Let’s just bring this out into the open, since I’ve made jokes about it in posts over the last two days: The U.N.’s annual climate change conferences — like next week’s, in Doha, Qatar — are pointless. They are very good for providing an excuse for the well-heeled to tour the world every winter, but they are fruitless in terms of adopting remedies for global warming and obviously ineffective in curtailing greenhouse gas pollution.

Disagree? Well then, I’ll play my trump card. You know who agrees with me? The United States government, that’s who.

Kind of; maybe — and not entirely because the U.N.’s process is ineffective. From Euractiv:

Since 1992, the United Nations Framework Convention on Climate Change (UNFCCC) has provided an umbrella for talks to curb global greenhouse gas emissions, and on 26 November, will host the COP18 Climate Summit in Qatar.

But it has been confirmed to EurActiv that Washington is increasingly looking to shift policy action to the [Major Economies Forum] whose members account for some 85% of global emissions, and which the US views as a more comfortable venue for agreeing climate goals.

If the idea gains traction, it could demote the UNFCCC to a forum for discussing the monitoring, reporting and verification of emissions reductions projects, sources say.

(Those “sources” are being generous with the UNFCCC’s current status.)

Protestors at COP17 in Durban, South Africa, 2011

Why try to negotiate deals with the Major Economies Forum on Energy and Climate (MEF) as opposed to the U.N.? In part, perhaps, because the smaller group of countries — primarily the world’s larger economies — could agree to environmental standards that ignore the concerns of developing countries. During last year’s U.N. talks in Durban, South Africa, developing nations threw a (completely justifiable) wrench in the works by suggesting that their efforts to curb carbon emissions required investment from larger countries. A MEF-moderated agreement wouldn’t have the voices of developing countries at the table.

The U.N. is not happy about the prospect of the U.S. sidestepping its gatherings, because obviously.

Brussels sees the MEF as a complement — rather than an alternative — to the UNFCCC, and is mindful of giving the newly-elected President Obama time to finesse his climate agenda.

It would be considered a “provocation” if the US was to unilaterally leave the UNFCCC process itself, sources say, and could potentially split the world into rival climate blocks led by Washington and Beijing.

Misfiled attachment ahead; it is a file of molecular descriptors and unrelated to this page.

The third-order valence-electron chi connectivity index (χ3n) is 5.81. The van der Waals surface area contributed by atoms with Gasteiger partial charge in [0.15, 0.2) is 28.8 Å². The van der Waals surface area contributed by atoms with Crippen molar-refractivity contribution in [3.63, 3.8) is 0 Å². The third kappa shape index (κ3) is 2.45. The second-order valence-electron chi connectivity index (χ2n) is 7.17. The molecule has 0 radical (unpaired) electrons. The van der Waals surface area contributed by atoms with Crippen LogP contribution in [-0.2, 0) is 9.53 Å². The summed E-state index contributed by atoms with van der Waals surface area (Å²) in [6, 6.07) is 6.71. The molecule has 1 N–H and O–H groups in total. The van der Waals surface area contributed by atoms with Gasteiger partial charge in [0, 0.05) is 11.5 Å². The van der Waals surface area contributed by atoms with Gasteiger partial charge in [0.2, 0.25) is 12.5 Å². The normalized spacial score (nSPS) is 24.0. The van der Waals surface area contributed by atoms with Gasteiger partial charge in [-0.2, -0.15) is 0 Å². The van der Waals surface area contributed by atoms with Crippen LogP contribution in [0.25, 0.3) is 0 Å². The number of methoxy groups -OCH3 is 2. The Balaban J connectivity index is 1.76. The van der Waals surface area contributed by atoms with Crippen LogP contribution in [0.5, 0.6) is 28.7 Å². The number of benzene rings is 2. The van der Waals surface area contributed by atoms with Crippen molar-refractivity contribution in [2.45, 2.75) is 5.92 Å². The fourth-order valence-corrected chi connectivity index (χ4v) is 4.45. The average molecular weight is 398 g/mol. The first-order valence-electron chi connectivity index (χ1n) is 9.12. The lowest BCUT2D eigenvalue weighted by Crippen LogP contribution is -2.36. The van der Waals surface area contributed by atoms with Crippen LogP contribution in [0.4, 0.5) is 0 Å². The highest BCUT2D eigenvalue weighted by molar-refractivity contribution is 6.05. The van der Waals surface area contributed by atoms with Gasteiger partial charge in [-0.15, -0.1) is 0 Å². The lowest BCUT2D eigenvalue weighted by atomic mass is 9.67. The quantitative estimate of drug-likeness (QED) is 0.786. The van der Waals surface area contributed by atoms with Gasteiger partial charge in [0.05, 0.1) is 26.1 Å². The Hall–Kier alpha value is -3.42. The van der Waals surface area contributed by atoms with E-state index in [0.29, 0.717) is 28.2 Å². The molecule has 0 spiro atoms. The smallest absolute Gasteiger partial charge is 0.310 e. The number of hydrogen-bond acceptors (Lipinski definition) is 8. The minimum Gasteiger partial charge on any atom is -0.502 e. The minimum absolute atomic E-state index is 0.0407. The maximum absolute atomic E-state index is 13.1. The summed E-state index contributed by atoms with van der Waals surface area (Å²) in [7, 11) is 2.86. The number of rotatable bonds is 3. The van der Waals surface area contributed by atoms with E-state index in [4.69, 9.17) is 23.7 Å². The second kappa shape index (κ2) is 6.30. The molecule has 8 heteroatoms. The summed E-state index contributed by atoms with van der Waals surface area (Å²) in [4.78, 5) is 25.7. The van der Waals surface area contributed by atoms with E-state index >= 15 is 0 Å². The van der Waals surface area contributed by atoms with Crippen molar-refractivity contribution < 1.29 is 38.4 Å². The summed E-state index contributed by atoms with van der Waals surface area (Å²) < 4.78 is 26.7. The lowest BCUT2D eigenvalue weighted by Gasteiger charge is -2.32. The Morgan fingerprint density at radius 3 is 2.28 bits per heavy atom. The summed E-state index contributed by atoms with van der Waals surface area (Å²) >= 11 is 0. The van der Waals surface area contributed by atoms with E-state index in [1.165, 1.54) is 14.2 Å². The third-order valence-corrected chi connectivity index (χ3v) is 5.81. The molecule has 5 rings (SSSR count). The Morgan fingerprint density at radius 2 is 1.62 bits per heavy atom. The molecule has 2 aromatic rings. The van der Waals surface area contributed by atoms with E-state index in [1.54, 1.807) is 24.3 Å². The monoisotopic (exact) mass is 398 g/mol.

Given the ineffectiveness of the U.N. process at building consensus and agreed-upon standards, much of this is dithering around the edges.

But President Obama’s current trip to Asia has resulted in at least some movement on environmental issues. This morning, the White House announced a new initiative to increase sustainable energy use in southeast Asia.

The [U.S.-Asia Pacific Comprehensive Partnership for a Sustainable Energy Future] will drive investment and facilitate progress on four key regional priorities: renewables and cleaner energy; markets and interconnectivity; the emerging role of natural gas; and sustainable development. … With an estimated $9 trillion needed in investment in electricity alone through 2035 to meet growing demand in the region, there is enormous potential for U.S. industry to play an important role in the region’s energy future.

The United States will provide up to $6 billion to support the Partnership …

This is a small step, but a smart one for the president: increase the market for American-made products and energy sources in an economic region that’s growing rapidly.

But, this is dithering around the edges on the opposite side of the issue. This initiative may slightly curb greenhouse gas emissions, but — true to the president’s comments last week — it puts the priority on business growth.

The world has no leader on climate change. The de facto leader, the U.N., is impotent; major powers like the U.S. and China won’t lead. So everyone works the edges of the huge, black clot of climate change. Its borders are discussed and occasionally buffed, but its primary mass just sits. Growing and growing. Casting a huge shadow.

Hat tip: Corbin Hiar